GPX5000 – How to deal with EMI

What is EMI? It is short for Electromagnetic Interference. While a single frequency VLF is hardly affected by EMI if at all, a high powered Multi Period Pulse induction machine like a GPX series unit will suffer from EMI to various degrees depending on location, time of day, weather, and even the time of year. In general terms, a hot windy day in the middle of summer will usually have high levels of EMI causing a lot of “chatter” in your machine, whereas a nice cool still evening late in Autumn will have very low levels of EMI.

This EMI can be quite noticeable on both the GPX5000 & 4500, but what are the reasons?

1. The high sensitivity of Enhance, Fine-Gold and Sharp timings will pick up extremely small nuggets, but unfortunately are also more sensitive to EMI as well.

2. Because of the superior ground handling ability, the use of big Monoloop coils has become more common nowadays. A coils field punches just as high above the ground as it does into the ground, in simple terms you are using a bigger antenna, so you can see that a bigger deeper coil will be more likely to pick up on EMI.

3. The general smoothness of the detector means that any warbles or chatter due to EMI are a lot more obvious, and can be mistaken for a target signal.

So what can you do to keep detecting? Here are a few tips that can keep your threshold purring:

1. Use a DD coil, and/or keep the coil size to a minimum for the ground being worked. Remember, a smaller mono will always pick up less EMI than a larger mono.

2. Avoid using the Fine-Gold and Sharp Timings. Normal and Sensitive Extra will often provide a smoother threshold.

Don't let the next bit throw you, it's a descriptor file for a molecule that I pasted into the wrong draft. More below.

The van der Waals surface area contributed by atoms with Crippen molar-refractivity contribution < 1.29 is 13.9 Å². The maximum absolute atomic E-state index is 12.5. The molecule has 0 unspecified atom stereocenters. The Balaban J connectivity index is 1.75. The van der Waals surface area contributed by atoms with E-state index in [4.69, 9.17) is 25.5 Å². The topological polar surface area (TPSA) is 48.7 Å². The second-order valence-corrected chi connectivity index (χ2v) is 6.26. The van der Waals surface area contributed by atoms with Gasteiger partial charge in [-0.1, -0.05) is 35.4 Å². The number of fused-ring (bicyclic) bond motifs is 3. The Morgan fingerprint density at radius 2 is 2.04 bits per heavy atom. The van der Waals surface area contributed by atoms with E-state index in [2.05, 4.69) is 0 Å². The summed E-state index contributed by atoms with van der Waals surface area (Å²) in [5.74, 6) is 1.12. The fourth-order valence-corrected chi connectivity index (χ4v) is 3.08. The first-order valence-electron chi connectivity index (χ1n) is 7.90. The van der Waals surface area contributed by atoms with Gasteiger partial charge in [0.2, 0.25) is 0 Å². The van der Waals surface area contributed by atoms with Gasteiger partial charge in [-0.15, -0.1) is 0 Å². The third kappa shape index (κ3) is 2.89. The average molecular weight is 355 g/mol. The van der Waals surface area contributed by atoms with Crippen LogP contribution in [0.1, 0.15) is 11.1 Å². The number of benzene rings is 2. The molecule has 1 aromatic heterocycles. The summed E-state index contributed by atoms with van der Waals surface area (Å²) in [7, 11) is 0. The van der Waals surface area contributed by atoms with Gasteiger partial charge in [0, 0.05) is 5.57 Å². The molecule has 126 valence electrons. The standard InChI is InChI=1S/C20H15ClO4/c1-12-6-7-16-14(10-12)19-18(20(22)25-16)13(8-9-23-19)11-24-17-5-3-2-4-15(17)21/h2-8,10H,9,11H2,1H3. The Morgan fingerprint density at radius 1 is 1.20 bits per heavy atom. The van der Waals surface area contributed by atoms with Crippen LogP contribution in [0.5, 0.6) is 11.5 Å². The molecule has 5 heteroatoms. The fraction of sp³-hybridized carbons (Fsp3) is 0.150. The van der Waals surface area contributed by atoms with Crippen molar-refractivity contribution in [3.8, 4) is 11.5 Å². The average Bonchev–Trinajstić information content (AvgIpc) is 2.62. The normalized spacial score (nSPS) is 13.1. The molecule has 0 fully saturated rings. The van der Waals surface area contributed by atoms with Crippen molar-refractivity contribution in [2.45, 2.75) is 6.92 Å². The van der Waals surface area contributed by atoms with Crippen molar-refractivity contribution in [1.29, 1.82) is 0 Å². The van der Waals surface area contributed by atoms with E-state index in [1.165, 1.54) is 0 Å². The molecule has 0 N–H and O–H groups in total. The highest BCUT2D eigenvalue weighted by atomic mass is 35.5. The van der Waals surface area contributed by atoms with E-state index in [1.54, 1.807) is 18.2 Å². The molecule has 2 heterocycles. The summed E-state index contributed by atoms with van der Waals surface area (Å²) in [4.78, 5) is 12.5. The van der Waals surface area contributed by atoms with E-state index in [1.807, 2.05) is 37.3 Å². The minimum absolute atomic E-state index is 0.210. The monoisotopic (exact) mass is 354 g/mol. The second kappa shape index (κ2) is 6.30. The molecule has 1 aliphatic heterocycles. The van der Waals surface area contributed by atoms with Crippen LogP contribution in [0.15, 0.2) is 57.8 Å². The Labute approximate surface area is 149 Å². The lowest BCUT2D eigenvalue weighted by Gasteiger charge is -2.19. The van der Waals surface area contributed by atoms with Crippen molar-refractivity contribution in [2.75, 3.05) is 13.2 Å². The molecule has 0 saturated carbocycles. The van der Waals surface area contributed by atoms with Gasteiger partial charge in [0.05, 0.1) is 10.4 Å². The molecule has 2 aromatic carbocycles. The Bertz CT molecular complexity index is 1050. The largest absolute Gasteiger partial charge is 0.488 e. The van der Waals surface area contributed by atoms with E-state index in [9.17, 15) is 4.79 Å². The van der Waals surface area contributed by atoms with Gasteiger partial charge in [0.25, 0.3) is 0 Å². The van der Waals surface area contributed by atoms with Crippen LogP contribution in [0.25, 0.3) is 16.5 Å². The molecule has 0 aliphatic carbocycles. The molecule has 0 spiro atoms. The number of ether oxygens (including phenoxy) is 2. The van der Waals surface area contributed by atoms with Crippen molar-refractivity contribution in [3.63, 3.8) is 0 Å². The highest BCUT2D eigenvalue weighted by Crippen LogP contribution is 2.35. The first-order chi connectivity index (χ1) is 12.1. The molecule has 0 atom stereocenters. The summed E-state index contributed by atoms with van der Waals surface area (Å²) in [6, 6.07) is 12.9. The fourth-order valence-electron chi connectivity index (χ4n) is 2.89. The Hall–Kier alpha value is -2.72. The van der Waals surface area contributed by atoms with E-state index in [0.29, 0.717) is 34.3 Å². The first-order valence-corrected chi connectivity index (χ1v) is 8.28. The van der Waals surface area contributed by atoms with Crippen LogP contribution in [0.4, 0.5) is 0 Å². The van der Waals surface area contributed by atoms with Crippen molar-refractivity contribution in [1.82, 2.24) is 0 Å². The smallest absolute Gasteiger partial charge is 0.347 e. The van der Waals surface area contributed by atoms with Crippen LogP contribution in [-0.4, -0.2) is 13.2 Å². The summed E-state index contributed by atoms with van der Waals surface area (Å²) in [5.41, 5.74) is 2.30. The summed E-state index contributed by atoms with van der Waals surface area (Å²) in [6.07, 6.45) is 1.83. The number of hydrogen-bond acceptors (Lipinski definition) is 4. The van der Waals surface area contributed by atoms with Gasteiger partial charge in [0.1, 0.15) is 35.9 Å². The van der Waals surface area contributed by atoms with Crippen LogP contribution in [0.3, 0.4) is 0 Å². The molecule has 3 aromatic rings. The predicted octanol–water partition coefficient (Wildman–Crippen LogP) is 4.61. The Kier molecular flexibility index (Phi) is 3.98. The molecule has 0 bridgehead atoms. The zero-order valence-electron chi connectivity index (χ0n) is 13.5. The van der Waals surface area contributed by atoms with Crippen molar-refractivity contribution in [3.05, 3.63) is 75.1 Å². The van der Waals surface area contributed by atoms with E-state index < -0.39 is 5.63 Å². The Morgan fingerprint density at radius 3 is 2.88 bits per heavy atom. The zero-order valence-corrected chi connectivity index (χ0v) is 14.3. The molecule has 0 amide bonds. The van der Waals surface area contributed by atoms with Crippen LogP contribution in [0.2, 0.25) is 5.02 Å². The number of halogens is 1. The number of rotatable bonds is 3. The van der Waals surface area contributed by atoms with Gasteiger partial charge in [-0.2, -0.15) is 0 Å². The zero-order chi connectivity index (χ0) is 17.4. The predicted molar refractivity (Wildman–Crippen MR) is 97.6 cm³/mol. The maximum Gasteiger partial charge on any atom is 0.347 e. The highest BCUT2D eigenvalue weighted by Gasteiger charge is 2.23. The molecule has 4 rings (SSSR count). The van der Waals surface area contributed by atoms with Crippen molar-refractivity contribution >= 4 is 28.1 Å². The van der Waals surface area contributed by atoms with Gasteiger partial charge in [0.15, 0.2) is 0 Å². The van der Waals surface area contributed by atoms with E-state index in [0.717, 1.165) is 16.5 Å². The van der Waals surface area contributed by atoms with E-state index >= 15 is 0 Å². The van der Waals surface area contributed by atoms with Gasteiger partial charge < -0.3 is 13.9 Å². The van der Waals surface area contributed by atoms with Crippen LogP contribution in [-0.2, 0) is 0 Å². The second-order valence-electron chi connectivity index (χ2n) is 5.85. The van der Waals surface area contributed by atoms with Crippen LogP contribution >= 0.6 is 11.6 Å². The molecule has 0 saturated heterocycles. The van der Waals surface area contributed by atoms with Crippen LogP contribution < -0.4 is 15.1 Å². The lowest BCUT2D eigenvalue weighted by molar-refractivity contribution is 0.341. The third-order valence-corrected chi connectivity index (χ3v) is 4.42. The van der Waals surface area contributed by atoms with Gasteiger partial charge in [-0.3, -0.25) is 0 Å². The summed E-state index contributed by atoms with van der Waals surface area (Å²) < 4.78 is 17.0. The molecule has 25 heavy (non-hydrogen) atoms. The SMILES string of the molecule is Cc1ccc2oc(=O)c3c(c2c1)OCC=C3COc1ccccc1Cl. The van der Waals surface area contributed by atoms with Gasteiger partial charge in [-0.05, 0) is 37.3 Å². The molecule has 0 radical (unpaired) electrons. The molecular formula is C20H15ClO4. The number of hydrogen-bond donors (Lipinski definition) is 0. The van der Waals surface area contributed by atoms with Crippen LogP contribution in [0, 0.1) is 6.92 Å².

3. Use the Very Slow or Slow Motion Speed settings. Medium and Fast will pick up a lot more EMI.

4. Use the Quiet or Normal Audio Type

5. When performing an Auto Tune, to help the detector to accurately pick the quietest operating channel, select the Fast Motion speed, then do an Auto tune, and then go back to Very Slow Motion.

6. Set your Rx Gain first, and then use the Stabilizer to fine tune.

7. Whilst searching, you may find that the threshold starts to wobble. A quick tweak of the manual tune by a few numbers normally keeps it running nice and stable.

A combination of the above should make a big difference in the stability of the detector, and will allow you to continue to find gold in difficult conditions.




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  • adam

    As always, full of fantastic information and I’ll be putting this into effect real soon. Cheers.

  • dave

    Thanks for the article Nenad, Im dealing with learning on my own atm, and this is very helpful, cheers.
    Dave.

  • Philip Box

    Thanks for the tips Nenad. I’ve used the 4500 with the 14″ Mono Elite for just one season so I have a lot to learn. Some days the EMI has left me packing it in early so perhaps next time I can minimise it.

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